EBSB camps inaccessible for students

Bangalore City

Ek Bharat Shrestha Bharat (EBSB) camp has been merged with national integration camps under National Cadet Corp   

Bengaluru: EBSB camps do not have enough openings for National Cadet Corps (NCC) students to participate. There are only one or two openings per NCC unit every year.

Nayana, sergeant of 39-Karnataka-Batallion NCC from Seshadripuram Institute of Commerce And Management said that there is not much done towards EBSB participation among cadets. Last year, most groups just had one seat for a boy or a girl to go and participate. From 2020 onwards, this camp is just limited to Google Meets and multiple online presentations.

Vaishali Chauhan, Ex-Senior Under Officer of 1-Karnataka-Girls-Battalion, Mount Carmel College said, “The openings are very less for this camp, it’s usually one or two and we have more than 30-40 cadets. Cadets are not always interested in drill and athletics, this camp offers a good range of cultural activities like dance, debate, extempore and singing.”

Samuel James, a cadet who attended the camp said, “I am interested in cultural programs. I waited for this camp and when I finally got in it; it went online. Due to network disturbances, it was not as good as I thought it would be. Also, there is a lot of politics that goes around here and not everyone was able to participate in all the events.”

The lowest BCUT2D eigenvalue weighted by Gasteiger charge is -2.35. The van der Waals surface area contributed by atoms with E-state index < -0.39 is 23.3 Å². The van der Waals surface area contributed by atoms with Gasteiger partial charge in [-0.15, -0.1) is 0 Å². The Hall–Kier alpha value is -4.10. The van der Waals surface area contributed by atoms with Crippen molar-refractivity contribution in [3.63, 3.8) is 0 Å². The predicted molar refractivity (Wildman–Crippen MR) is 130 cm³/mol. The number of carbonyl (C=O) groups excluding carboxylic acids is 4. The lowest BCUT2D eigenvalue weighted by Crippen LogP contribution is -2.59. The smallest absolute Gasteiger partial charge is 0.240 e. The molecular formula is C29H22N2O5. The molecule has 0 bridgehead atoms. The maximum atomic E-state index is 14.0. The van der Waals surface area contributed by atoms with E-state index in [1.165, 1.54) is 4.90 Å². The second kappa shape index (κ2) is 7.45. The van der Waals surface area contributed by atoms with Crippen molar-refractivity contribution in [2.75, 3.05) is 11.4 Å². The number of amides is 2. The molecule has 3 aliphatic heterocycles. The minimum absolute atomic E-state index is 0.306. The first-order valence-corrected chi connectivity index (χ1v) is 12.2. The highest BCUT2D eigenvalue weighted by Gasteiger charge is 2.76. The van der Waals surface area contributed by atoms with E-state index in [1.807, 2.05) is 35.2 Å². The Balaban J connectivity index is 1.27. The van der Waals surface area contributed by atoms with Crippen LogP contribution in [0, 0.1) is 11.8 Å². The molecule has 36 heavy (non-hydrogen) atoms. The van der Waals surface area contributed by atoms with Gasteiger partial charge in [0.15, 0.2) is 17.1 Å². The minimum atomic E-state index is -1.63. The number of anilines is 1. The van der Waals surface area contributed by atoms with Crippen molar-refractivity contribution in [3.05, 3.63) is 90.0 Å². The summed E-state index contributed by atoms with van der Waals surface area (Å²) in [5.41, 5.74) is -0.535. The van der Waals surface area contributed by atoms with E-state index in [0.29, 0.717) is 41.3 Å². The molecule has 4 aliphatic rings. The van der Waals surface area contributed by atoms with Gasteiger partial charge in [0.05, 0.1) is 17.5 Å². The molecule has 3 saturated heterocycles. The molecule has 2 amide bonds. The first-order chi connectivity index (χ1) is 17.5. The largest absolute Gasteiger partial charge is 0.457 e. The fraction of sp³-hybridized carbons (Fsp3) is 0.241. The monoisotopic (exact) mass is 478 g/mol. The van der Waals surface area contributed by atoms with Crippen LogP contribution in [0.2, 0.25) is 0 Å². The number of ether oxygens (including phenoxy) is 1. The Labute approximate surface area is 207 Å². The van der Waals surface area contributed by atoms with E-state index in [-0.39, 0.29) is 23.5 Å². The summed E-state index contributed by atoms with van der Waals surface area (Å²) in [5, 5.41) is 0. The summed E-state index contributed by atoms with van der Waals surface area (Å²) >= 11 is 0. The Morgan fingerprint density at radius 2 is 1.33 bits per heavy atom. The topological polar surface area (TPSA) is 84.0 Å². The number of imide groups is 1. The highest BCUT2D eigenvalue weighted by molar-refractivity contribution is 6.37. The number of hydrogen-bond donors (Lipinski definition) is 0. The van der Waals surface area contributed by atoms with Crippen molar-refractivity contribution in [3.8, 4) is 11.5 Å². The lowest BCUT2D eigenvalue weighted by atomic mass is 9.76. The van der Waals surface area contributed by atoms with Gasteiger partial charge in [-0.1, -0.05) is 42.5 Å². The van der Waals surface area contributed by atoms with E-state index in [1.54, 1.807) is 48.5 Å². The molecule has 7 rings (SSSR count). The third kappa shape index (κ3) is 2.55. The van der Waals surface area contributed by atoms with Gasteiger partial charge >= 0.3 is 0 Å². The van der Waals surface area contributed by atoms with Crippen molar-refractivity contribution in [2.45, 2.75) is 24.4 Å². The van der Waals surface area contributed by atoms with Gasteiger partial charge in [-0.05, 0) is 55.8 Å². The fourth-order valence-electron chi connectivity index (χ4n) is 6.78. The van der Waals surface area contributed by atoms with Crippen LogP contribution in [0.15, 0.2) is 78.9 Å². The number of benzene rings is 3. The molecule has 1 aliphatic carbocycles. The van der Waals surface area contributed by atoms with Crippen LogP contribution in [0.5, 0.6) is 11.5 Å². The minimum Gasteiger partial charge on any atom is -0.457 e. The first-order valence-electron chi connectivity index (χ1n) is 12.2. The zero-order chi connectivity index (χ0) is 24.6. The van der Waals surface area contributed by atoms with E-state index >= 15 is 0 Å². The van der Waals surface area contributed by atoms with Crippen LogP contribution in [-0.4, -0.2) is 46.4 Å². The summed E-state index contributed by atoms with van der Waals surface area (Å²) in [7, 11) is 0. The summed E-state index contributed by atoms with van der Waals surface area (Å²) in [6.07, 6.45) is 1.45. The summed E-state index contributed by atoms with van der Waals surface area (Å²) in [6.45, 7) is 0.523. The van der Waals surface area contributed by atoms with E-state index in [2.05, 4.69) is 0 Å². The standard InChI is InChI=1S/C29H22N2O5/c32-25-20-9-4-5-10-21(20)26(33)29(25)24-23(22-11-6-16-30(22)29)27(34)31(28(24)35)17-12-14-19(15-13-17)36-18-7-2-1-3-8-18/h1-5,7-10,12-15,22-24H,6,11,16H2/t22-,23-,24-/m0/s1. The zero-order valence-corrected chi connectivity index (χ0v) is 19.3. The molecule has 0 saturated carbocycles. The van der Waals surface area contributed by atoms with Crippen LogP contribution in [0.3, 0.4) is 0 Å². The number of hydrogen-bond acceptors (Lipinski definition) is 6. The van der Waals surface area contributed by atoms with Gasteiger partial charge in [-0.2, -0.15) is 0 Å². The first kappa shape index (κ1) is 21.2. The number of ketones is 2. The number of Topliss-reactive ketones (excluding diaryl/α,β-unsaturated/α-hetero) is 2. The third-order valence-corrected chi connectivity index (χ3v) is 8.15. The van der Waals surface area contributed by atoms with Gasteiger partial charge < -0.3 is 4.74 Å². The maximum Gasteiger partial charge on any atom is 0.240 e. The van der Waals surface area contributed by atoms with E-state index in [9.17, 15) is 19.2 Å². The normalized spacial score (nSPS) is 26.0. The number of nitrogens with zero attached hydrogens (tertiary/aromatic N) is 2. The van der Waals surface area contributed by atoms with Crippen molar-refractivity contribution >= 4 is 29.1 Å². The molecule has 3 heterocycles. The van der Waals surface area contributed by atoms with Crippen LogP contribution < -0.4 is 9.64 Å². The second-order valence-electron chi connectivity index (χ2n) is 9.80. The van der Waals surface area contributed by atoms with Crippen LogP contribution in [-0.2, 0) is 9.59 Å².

• Ek Bharat Shrestha Bharat has vacancies which are going down gradually.

Previously EBSB activity was under University Grants Commission (UGC) guidelines of an outreach program. In 2018-19, the National Integration Camps (NIC) under NCC was merged with EBSB as said by Lieutenant Akshay D. Mandlik, Associate NCC Officer (ANO) of 1-Karnataka-Armoured-Squadron, St Joseph’s College Autonomous (SJC).

“Since then UGC has shifted the entire responsibility of conducting EBSB camps to individual directorates which is the highest authority of NCC in a state,” he added.

He further said, “Usually this camp is conducted by two or more directorates. So they have to accommodate all NCC groups of both directorates which by default makes the openings really less.” 

Parshwa Turakia, Senior Under Officer (SUO) of 9-Karnataka-Battalion-NCC, Christ University stated that openings are less because more focus is given to other bigger camps like Republic Day Camp (RDC) and Thal Sainik Camp (TSC). As all other camps are canceled for  two years, EBSB camp is no longer annual. There are two to three camps that happen in the interval of three months but still, the openings remain one or two, he added.

After Covid restrictions, NCC groups in Bangalore now gets two to four EBSB camps in a year because they can be conducted online in form of presentations but the vacancy is still limited.

There used to be more openings previously but in the past four years, the number has reduced to either one or two and mostly the information about the camp is not passed from the directorate on time said Anmol Tiwari, Ex-NCC cadet of SJC. “In 2018, two of us were eager to attend the camp but the notification reached  our unit only after the camp was over.” He added.

Kalyan Kumar Chakravarty, Retired Expert Advisor in Cultural and Developmental Administration to Government of India said, “Such activities show results only when the students understand that culture is not just about songs, dance, or arts but rather these activities should be structured in a way that speaks about eco-specific and community-specific strategies of development and especially when it’s done by a government organization like NCC.”